Northern Leopard Frog Rocky Mountain population
Scientific Name: Lithobates pipiens
Other/Previous Names: Northern Leopard Frog (Southern Mountain population)
Taxonomy Group: Amphibians
COSEWIC Range: British Columbia
COSEWIC Assessment Date and Status Change: December 2021
COSEWIC Status: Endangered
COSEWIC Status Criteria: B1ab(iii,v)+2ab(iii,v); C2a(i,ii); D1
COSEWIC Reason for Designation: The Canadian distribution of this frog is restricted to a small area of south-central British Columbia, where a single natural population exists within the Creston Valley Wildlife Management Area. Since the previous assessment, increased search efforts have extended the frog’s known range by approximately 1.5-2.5 km. Habitat restoration and seasonal road closures have been undertaken to mitigate threats. Reintroductions have continued at two sites (Upper Kootenay Floodplain and Columbia Marshes) but are not yet self-sustaining. Restricted range and small population size (estimated at fewer than 50 mature individuals), together with declining habitat quality and ongoing cumulative high impact threats from disease, introduced American Bullfrogs, and road mortality, contributed to the retention of Endangered status.
COSEWIC History of Status Designation: Designated Endangered in April 1998. Status re-examined and confirmed in May 2000, April 2009, and in December 2021.
SARA Status: Schedule 1, Endangered
Date of Listing (yyyy-mm-dd): 2003-06-05
Please note that this information is provided for general information purposes only. For the most up to date and accurate list of species listed under the Species at Risk Act, please see the Justice Laws Website.
Image of Northern Leopard Frog
The Northern Leopard Frog (Lithobates pipiens) is 60 to 110 millimetres in length, with females generally larger than males. It may be either green or brown on the dorsal surface, which is covered with large, rounded dark spots outlined with light halos. The underside is white. Two light-coloured dorsolateral ridges line its back, one on each side, from behind the eyes to the lower back. Three designatable units (DUs) are recognized in order to accurately portray the status of the Northern Leopard Frog in Canada. These are based on evidence for genetic distinction between western and eastern populations and the isolation of populations west of the Rocky Mountains. The Rocky Mountain DU consists of populations in British Columbia. The Prairie/Western Boreal DU contains the populations in the Alberta, Saskatchewan, the Northwest Territories and Manitoba approximately west of the Canadian Shield. The Eastern DU consisting of all those populations of the Canadian Shield, Great Lakes/St. Lawrence, Appalachian/Atlantic Coast and Carolinian faunal provinces. (Updated 2017/05/25)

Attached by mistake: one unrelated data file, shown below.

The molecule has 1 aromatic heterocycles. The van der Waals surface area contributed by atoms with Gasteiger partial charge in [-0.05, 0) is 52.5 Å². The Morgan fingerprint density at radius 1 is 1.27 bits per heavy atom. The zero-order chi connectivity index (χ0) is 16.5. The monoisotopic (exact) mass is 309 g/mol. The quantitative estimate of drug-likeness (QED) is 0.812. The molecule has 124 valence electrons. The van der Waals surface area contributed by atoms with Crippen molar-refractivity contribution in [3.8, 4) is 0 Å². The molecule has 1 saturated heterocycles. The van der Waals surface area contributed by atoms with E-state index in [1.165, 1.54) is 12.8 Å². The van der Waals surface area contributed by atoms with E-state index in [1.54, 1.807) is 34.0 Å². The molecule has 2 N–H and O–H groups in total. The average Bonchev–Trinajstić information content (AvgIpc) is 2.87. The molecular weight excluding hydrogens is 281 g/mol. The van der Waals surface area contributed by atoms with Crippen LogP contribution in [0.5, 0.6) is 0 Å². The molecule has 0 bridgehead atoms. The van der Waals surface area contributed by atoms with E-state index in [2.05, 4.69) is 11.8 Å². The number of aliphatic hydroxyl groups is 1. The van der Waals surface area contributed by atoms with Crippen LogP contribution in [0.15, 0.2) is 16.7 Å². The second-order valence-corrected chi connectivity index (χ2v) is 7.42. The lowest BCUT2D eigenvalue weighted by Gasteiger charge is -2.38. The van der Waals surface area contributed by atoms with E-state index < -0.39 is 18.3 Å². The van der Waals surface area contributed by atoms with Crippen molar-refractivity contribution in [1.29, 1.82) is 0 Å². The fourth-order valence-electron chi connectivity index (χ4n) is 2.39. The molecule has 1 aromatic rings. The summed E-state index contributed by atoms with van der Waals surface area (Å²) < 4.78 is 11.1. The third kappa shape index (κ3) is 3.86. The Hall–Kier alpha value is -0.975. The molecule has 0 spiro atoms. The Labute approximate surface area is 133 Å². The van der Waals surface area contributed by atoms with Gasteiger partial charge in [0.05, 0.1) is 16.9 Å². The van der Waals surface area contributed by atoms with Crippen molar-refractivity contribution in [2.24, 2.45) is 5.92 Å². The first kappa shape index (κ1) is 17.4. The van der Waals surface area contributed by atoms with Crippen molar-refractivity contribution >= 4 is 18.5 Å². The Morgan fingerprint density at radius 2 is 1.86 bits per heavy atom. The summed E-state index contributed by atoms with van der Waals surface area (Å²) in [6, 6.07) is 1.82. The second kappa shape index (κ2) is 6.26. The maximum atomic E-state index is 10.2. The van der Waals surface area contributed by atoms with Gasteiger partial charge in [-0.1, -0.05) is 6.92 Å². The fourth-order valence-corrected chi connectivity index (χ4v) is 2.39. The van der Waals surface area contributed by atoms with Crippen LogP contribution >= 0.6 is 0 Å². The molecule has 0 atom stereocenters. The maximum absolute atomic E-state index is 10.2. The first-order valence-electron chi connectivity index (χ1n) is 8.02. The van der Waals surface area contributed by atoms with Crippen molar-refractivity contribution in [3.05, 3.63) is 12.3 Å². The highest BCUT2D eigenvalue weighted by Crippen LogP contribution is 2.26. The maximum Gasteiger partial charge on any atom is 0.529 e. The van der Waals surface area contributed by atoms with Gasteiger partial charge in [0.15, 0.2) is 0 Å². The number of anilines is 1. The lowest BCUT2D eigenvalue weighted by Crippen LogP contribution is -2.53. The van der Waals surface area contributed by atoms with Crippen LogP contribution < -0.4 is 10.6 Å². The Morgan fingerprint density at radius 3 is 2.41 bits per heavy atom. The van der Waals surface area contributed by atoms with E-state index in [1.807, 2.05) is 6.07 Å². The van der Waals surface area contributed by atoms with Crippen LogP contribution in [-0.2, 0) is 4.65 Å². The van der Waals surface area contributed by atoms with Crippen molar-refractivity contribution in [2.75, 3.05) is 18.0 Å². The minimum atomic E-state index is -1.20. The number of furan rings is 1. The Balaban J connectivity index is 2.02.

Distribution and Population
The Northern Leopard Frog is widely distributed in North America, from southeastern British Columbia to Labrador and from the southcentral Northwest Territories down through the central and southwestern United States near to Mexico. The Northern Leopard Frog was introduced to Vancouver Island and Newfoundland, but is believed now to be extirpated from these areas. In British Columbia, the Northern Leopard Frog is currently restricted to only one historic location in the southeast corner of the province. In Alberta, the majority of extant populations are now restricted to the southeastern portion of the province. Current distribution information for Saskatchewan is largely lacking. Small populations are known to exist in the region north of Lake Athabaska in northeast Alberta and northwest Saskatchewan, into adjacent southern Northwest Territories. The Northern Leopard Frog is believed to be relatively widespread in southern Manitoba. In eastern Canada, despite some regional declines, the species continues to be relatively widespread. (Updated 2017/05/25)
The Northern Leopard Frog uses three distinct habitat types during its lifecycle. Overwintering occurs in cold, well oxygenated water bodies that do not freeze solid. Breeding and larval life occur in pools, ponds, marshes and lakes, and may occasionally occur in slow moving streams and creeks. Moist upland meadows and native prairie are used during the summer. Riparian areas and ponds facilitate dispersal and provide additional corridors for movement between habitats. (Updated 2017/05/25)
The Northern Leopard Frog emerges from overwintering sites shortly after ice has melted in early spring. Calling by the males, indicating breeding activity, occurs as early as mid-April in some locations, and can continue until June in other, more northerly regions. Females can deposit up to 7,000 eggs, which are attached to submerged vegetation. The rate of embryonic development depends on water temperature and may take nearly two weeks in cool water temperatures. Tadpoles take approximately two to three months to reach metamorphosis, after which, as small frogs, they move into summer foraging habitat to feed on a variety of insects. The Northern Leopard Frog typically lives for a maximum of four to five years. (Updated 2017/05/25)